The fifth season of Better Call Saul ends with a fork in the road for Jimmy McGill and Kim Wexler, after he survived his desert encounter with the cartel and she beat menacing Lalo Salamanca at his own game in their living room. As a shaken-up Jimmy (Bob Odenkirk) is left to wonder if he’s bad for the love of his life and he should let her go, Kim (Rhea Seehorn) cooks up a new scheme to take down their former law firm and make them both rich. But do either one of them mean anything they’re saying?
“I think he does mean one thing that he says: ‘Am I bad for you?’ I don’t think he would have ever said that at any other time on the show,” showrunner Peter Gould told Vulture. “To lose Kim at this point would be just a terrible blow to him, but he’s willing to. Maybe he’s grown just a little bit. It doesn’t mean it’s a change that is gonna stick, but he managed to say something that I think he’s afraid is true. But Kim does not see it that way at all.”
All season, Kim has been moving closer and closer to breaking bad herself. Early on, she refused to take Jimmy’s advice to scam her own client only to turn around and do exactly what Jimmy suggested. Later, it’s her idea that they get married so she doesn’t have to testify against Jimmy, if it ever came to that. In her last moment in the finale, she points her finger guns at him the same cocky way he did at the end of the fourth season.
“Kim seems to have made some changes,” Gould said. “In some ways, she’s seeing things more clearly, and she pulls that big switch on Jimmy towards the end of the episode. I think that if you watch it carefully, you see that she’s got a lot of reasons for doing what she does and saying what she does. She does not want to break up with Jimmy. She does not want their relationship to be ending tonight.”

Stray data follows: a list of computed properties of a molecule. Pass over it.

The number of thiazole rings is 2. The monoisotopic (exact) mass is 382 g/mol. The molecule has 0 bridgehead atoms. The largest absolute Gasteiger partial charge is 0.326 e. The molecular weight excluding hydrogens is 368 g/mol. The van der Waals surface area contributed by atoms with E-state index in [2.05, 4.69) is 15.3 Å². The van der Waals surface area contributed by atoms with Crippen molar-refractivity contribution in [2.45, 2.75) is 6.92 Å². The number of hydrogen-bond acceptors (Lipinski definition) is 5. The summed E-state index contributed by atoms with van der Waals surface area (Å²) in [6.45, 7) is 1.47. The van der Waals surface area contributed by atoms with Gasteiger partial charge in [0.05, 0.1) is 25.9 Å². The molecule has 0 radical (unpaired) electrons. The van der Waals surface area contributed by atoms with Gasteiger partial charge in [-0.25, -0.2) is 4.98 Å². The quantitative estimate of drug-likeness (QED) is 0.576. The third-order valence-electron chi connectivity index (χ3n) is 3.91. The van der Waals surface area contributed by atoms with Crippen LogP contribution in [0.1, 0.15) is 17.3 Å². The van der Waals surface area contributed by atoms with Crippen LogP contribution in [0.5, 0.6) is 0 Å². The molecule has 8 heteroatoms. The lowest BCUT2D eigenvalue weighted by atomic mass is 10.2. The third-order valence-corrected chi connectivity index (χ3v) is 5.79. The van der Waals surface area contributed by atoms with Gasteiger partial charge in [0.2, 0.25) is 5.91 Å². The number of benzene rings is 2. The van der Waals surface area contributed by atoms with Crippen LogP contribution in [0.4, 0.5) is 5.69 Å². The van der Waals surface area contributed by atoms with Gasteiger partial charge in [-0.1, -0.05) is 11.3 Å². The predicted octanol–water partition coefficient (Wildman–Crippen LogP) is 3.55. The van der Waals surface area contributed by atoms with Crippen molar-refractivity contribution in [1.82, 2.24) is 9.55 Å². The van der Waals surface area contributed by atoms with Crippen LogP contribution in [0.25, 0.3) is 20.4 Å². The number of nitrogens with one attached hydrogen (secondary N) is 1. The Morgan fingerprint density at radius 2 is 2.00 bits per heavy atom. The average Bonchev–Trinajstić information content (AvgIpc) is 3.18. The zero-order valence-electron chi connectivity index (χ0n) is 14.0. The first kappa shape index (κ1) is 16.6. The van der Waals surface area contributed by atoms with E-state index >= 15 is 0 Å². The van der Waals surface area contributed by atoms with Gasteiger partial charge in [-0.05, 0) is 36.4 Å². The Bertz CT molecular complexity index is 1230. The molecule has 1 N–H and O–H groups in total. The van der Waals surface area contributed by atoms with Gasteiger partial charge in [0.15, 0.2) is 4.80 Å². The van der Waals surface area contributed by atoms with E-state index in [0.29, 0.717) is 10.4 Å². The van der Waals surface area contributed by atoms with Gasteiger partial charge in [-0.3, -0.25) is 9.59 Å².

Viewers, like Jimmy, are left wondering what Kim means by her finger-gun gesture. But for now, Gould is staying characteristically mum: “It’s hard to read her. What that means exactly is hard to know.”
It’s now the job of the Saul writers to figure out what Kim’s apparent switch will mean for her future with Jimmy. “It’s a funny thing: The writers’ room for season six is open, and we were making some comparisons today about Kim. I really wasn’t expecting one of the things that came up. Somebody said, ‘In some ways, isn’t Kim the Walter White of this show?’ Just in the sense that she’s so expert at justifying. I think there’s something to that, although I obviously don’t think she’s like Walter White, because Walter White was a despicable person and I don’t think Kim is despicable at all. But on the other hand, there is an element where she is getting better and better at talking herself into things, and it makes you wonder where that’s going.”
Production on the sixth and final season of Saul is scheduled to begin in November. Fans of the show have been increasingly worried about Kim’s fate, since she did not appear on Breaking Bad and because producers have referred to her as a tragic figure.
“‘Tragedy’ is a big word, and sometimes it can be big things like death, but there are other things that tragedy can mean,” Gould said. “There are smaller compromises that by themselves may seem tiny that turn out to be kind of huge. I can safely say that there’s big trouble ahead for Jimmy McGill and Kim Wexler.”